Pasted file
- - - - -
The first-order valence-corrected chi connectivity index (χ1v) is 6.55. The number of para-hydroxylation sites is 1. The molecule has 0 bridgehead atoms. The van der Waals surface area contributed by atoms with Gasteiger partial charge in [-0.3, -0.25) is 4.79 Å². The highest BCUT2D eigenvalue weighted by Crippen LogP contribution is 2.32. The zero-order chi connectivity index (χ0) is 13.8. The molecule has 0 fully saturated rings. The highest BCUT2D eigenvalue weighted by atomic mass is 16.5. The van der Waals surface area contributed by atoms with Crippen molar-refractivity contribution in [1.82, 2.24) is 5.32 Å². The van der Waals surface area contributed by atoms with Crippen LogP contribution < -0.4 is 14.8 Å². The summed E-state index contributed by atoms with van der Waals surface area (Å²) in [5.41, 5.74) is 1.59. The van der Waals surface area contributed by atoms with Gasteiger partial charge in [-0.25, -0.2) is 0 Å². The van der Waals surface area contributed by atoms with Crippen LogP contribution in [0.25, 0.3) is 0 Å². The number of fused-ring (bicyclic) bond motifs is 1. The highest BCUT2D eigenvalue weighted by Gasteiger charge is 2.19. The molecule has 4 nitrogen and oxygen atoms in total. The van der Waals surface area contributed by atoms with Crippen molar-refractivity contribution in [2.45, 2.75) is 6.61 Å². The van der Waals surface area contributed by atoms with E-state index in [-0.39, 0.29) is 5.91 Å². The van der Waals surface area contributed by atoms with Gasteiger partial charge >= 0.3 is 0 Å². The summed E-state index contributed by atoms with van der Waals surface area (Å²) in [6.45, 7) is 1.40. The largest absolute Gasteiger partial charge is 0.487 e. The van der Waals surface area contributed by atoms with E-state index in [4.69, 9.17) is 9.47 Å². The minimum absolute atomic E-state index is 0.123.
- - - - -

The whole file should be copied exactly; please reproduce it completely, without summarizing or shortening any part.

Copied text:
The first-order valence-corrected chi connectivity index (χ1v) is 6.55. The number of para-hydroxylation sites is 1. The molecule has 0 bridgehead atoms. The van der Waals surface area contributed by atoms with Gasteiger partial charge in [-0.3, -0.25) is 4.79 Å². The highest BCUT2D eigenvalue weighted by Crippen LogP contribution is 2.32. The zero-order chi connectivity index (χ0) is 13.8. The molecule has 0 fully saturated rings. The highest BCUT2D eigenvalue weighted by atomic mass is 16.5. The van der Waals surface area contributed by atoms with Crippen molar-refractivity contribution in [1.82, 2.24) is 5.32 Å². The van der Waals surface area contributed by atoms with Crippen LogP contribution < -0.4 is 14.8 Å². The summed E-state index contributed by atoms with van der Waals surface area (Å²) in [5.41, 5.74) is 1.59. The van der Waals surface area contributed by atoms with Gasteiger partial charge in [-0.25, -0.2) is 0 Å². The van der Waals surface area contributed by atoms with Crippen LogP contribution in [0.25, 0.3) is 0 Å². The number of fused-ring (bicyclic) bond motifs is 1. The highest BCUT2D eigenvalue weighted by Gasteiger charge is 2.19. The molecule has 4 nitrogen and oxygen atoms in total. The van der Waals surface area contributed by atoms with Crippen molar-refractivity contribution in [2.45, 2.75) is 6.61 Å². The van der Waals surface area contributed by atoms with E-state index in [-0.39, 0.29) is 5.91 Å². The van der Waals surface area contributed by atoms with Gasteiger partial charge >= 0.3 is 0 Å². The summed E-state index contributed by atoms with van der Waals surface area (Å²) in [6.45, 7) is 1.40. The largest absolute Gasteiger partial charge is 0.487 e. The van der Waals surface area contributed by atoms with E-state index in [4.69, 9.17) is 9.47 Å². The minimum absolute atomic E-state index is 0.123.